Thursday, December 15, 2011

Mary Kochan doesn't understand constitutional law...

Today I want to provide a quick law lesson for Mary Kochan who recently wrote an article on the website Catholic lane.  Unfortunately, Ms. Kochan’s doesn’t understand constitutional law and thus she has wasted her time writing an article based on her misinterpretation of a lawsuit.  The article is entitled You Whiny Sniveling Little Atheists Are Pathetic a fairly provocative article I would say.

The problem?  Kochan's basis for this title is a flawed understanding of a lawsuit and constitutional law. So in the end her whole article makes her look foolish to someone who understands the law.  This is a good lesson anyone can learn from—make sure you understand the opponents argument before you criticize, otherwise you are the one who looks foolish.

So let’s begin with a little constitutional law lesson (I know not the most exciting subject, but necessary knoweldge)…

The Workings of Constitutional Law
The First Amendment of the Constitution of the United States tells us that "congress shall make no law respecting an establishment of religion, or prohibiting the free exercise thereof . . . ."  Originally, this restriction only applied to the federal government, but the fourteenth amendment extended this restriction to state and local governments.  See Gitlow v. New York, 268 US 652 (1925).

The constitution merely prohibits local governments from making laws respecting religion.  It is up to citizens to bring suit to enforce the constitution and this is where the important point Ms. Kochan is missing lies.  In order for a citizen to bring a lawsuit to prevent a constitutional violation that citizen must have what is called "standing."  In constitutional cases like this, standing requires proving some sort of injury.  Thus, even with an obvious constitutional violation a person cannot stop the violation unless they prove they were injured in some way.

This is the point that Ms. Kochan doesn't understand.  In order to bring a constitutional lawsuit you must explain how you were injured, otherwise the court won't listen to your claim even if you are absolutely right that the constitution was violated.

Kochan's Accusations
With that lesson being done lets look at the case Ms. Kochan is talking about.  The governor of Arizona, Janice Brewer, recently declared a day of prayer and this was challenged by the Freedom From Religion Foundation (FFRF).  Now on its face, this looks like an obvious violation of the constitution because the Governor is making a rule establishing prayer, a religious institution which the constitution forbids.  But remember, before the FFRF can stop this constitutional violation they must first show how their members were injured.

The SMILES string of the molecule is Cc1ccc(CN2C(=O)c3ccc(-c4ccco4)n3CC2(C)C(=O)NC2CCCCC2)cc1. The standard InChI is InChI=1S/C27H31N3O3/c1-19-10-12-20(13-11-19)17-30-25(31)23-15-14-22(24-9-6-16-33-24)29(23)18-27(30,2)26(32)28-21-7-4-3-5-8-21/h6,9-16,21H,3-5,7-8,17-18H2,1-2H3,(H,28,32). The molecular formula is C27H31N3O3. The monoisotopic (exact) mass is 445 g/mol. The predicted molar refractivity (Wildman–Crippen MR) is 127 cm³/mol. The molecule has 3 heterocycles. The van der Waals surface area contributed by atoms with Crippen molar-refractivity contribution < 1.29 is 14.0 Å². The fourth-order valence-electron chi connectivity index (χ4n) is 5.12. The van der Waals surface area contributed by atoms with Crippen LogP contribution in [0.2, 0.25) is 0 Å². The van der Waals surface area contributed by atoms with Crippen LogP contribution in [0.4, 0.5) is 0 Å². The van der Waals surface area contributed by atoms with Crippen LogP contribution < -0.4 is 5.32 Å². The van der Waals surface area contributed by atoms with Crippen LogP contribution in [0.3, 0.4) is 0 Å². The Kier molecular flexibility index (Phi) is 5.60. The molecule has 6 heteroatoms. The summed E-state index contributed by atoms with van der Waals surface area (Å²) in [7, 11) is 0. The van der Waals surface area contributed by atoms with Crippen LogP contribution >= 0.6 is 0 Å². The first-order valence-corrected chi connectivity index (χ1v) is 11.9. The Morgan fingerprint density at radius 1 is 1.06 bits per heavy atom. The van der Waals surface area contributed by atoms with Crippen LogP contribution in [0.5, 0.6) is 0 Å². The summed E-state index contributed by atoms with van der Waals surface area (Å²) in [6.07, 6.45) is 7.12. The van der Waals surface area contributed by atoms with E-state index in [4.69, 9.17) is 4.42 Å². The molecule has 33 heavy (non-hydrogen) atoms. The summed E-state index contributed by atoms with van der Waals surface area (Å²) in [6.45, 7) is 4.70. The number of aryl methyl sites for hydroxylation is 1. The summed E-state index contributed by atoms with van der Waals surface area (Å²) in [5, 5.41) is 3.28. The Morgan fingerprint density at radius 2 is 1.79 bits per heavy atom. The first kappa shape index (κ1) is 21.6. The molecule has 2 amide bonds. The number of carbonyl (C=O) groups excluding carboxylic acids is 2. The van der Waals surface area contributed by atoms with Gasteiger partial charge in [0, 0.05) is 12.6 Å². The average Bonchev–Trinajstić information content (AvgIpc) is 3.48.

Now ask yourself, how do you show that you are injured by a day of prayer that only encourages people to pray but does not require them to do so?  Well, its pretty difficult (even though the constitution was violated) because you aren't directly affected since the government hasn't required you to do anything.  So the FFRF are limited in the way they can claim injury.  Thus they have to stretch for complaints like: feeling excluded, or having to turn off the TV to avoid the prayers.

Now note, the FFRF is really just trying to show that there was a legal harm in order to bring their case.  To say that they are complaining about feeling excluded or turning off the TV would be disingenuous, but that is exactly what Ms. Kochan has done in her article.

Ms. Kochan has argued that atheists are pathetic and sniveling because they are complaining about feeling excluded.  However, she fails to understand that the FFRF wasn't really complaining about those things, they were just showing a legally recognized harm.  Thus, her whole article is based on a false assumption that atheists really feel excluded.  The real problem is that the FFRF saw the constitution was violated and they were trying to fight this violation and thus they had to allege some sort of harm.

So, Ms. Kochan, before you accuse someone of being whiny and sniveling maybe you should stop to look at why they said what they said.  Otherwise, you make yourself look foolish for failing to understand what was going on.

There is actually a term for what Kochan is doing called a "straw man" argument.  A straw man argument is where you make up an imaginary and weak argument then claim your opponent supports this.  Next you proceed to rip apart this imaginary argument that you attribute to your opponent.

So how has Kochan made a straw man.  Well, the FFRF is complaining about the Governor of Arizona's constitutional violation. Kochan, however, is falsely claiming that the FFRF is complaining about feeling like outsiders and having to turn off their TVs.  But the FFRF is not complaining about that, they are just using that as an example of injury in order to have standing to attack the actual constitutional violation.

Ms. Kochan's article falls short on a number of other rhetorical levels as well, but I won't address them here (maybe in another post).  Instead you might take a look at pharyngula for another good criticism of Ms. Kochan's arguments.

In closing, I hope Kochan has a chance to read this and understand why her criticisms of atheists are unfounded.

--Nothing in this blogpost is intended to constitute or to be taken or used as legal advice and should not be relied upon in lieu of consultation with an appropriate legal advisor.

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